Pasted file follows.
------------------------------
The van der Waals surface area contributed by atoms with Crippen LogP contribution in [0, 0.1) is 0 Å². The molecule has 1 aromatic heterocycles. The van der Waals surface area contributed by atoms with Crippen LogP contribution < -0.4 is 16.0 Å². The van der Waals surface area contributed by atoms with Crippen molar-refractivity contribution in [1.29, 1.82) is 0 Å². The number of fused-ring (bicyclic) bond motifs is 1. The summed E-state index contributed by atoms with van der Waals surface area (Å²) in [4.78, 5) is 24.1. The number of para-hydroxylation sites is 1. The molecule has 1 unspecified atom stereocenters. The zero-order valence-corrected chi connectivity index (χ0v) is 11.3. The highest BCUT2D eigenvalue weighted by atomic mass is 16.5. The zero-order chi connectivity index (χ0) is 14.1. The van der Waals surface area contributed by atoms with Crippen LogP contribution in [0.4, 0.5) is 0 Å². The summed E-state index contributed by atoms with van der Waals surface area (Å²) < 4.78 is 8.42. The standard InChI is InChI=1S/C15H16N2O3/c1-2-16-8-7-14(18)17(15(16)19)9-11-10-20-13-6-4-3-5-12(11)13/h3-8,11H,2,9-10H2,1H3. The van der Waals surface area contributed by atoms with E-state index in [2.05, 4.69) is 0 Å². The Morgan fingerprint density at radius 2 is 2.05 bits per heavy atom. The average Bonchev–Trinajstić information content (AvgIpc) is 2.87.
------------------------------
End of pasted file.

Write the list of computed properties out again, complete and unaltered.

The van der Waals surface area contributed by atoms with Crippen LogP contribution in [0, 0.1) is 0 Å². The molecule has 1 aromatic heterocycles. The van der Waals surface area contributed by atoms with Crippen LogP contribution < -0.4 is 16.0 Å². The van der Waals surface area contributed by atoms with Crippen molar-refractivity contribution in [1.29, 1.82) is 0 Å². The number of fused-ring (bicyclic) bond motifs is 1. The summed E-state index contributed by atoms with van der Waals surface area (Å²) in [4.78, 5) is 24.1. The number of para-hydroxylation sites is 1. The molecule has 1 unspecified atom stereocenters. The zero-order valence-corrected chi connectivity index (χ0v) is 11.3. The highest BCUT2D eigenvalue weighted by atomic mass is 16.5. The zero-order chi connectivity index (χ0) is 14.1. The van der Waals surface area contributed by atoms with Crippen LogP contribution in [0.4, 0.5) is 0 Å². The summed E-state index contributed by atoms with van der Waals surface area (Å²) < 4.78 is 8.42. The standard InChI is InChI=1S/C15H16N2O3/c1-2-16-8-7-14(18)17(15(16)19)9-11-10-20-13-6-4-3-5-12(11)13/h3-8,11H,2,9-10H2,1H3. The van der Waals surface area contributed by atoms with E-state index in [2.05, 4.69) is 0 Å². The Morgan fingerprint density at radius 2 is 2.05 bits per heavy atom. The average Bonchev–Trinajstić information content (AvgIpc) is 2.87.